6. Profile photo of Zowulu Seepo

    Amazing materials preparation and presentations. It’s wonderful

  7. Profile photo of Vilja Schwamborn

    Is someone familiar with the use of biogas as a vehicle fuel? I thought that this is not an environmental friendly process since a lot of rain forest is cut down to provide space for the growing of soy, rapeseed etc. Can someone give me a little bit more insight into this topic?

    • Profile photo of Jill Dana Mugisa

      I am not so familiar with the use of bio-gas as a vehicle fuel, but as far as i know and from the information we have read in this chapter, one does not have to cut down trees to grow the energy crops purposely for the bio-fuel. the plant, crop or food residues (wastes) are what make the field an interesting venture and sustainable. therefore someone would have maybe to grow the crops then target their wastes.

      in addition, if your next confusion is about the emissions from such fuels, then remember such fuels are from biomass sources, the gases that they emit like carbon-dioxide are part of the natural carbon cycle, therefore would be utilized by plants in the environment for photosynthesis, and the process goes on and on.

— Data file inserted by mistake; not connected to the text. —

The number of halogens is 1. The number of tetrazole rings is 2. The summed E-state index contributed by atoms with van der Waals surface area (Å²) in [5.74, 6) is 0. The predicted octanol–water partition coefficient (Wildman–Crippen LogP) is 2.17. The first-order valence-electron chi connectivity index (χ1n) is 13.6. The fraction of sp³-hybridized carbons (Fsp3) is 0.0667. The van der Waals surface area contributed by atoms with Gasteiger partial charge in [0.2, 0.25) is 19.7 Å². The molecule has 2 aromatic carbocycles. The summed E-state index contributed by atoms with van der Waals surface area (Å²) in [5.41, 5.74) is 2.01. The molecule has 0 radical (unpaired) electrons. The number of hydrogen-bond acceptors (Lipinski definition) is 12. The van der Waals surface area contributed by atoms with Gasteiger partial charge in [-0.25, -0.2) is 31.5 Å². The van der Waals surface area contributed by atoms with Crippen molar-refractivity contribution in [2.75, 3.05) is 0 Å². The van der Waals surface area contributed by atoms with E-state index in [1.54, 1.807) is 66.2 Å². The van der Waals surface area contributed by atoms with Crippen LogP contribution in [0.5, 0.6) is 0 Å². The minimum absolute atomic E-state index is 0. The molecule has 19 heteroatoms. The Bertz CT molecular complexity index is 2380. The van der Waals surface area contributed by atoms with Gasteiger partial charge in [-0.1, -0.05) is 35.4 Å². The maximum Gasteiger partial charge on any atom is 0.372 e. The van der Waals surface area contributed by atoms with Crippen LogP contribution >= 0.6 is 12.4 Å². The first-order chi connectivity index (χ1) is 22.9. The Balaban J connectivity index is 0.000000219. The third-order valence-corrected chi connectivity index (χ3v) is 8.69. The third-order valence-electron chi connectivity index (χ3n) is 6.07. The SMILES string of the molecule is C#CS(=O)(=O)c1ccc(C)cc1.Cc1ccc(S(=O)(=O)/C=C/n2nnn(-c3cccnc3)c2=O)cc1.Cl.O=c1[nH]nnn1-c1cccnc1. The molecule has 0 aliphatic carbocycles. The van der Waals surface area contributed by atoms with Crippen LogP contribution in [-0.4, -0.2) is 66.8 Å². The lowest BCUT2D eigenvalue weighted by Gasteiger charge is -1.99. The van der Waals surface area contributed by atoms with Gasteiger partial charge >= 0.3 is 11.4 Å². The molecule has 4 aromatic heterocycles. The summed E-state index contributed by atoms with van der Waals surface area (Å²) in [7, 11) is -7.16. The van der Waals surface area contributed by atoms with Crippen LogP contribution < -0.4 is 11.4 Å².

Please let me know if i have been of any help or i have made things more complicated! and i hope someone else can jump in to provide any more explanations that can be of valuable help in this.

    • Profile photo of Manuel Alejandro Sánchez Olvera

      Well, for instance, biofuel is not only from plant or crop residues, it is also from oil used when cooking. There are many examples around the world where countries like Spain uses this oil to produce biofuel.

    • Profile photo of Anton Kharaminskyi

      To use biogas as vehicle fuel it has to be upgraded to biomethane (same as methane or CNG). Minor adjustment has to be done to a spark plug vehicles. There is 22.7 million methane powered vehicles worldwide (2015).
      Soy, rapeseed – are used to produce bioDiesel.
      Biogas is produced mostly from waste (agricultural, municipal etc.), energy crops, manure.

  8. Profile photo of Jill Dana Mugisa

    this has been my best reader, very informative

  9. Profile photo of Sarah M. Edelman

    I’d like to learn more about hemp production for BioEnergy. What are some of the laws regarding hemp growth in YOUR country?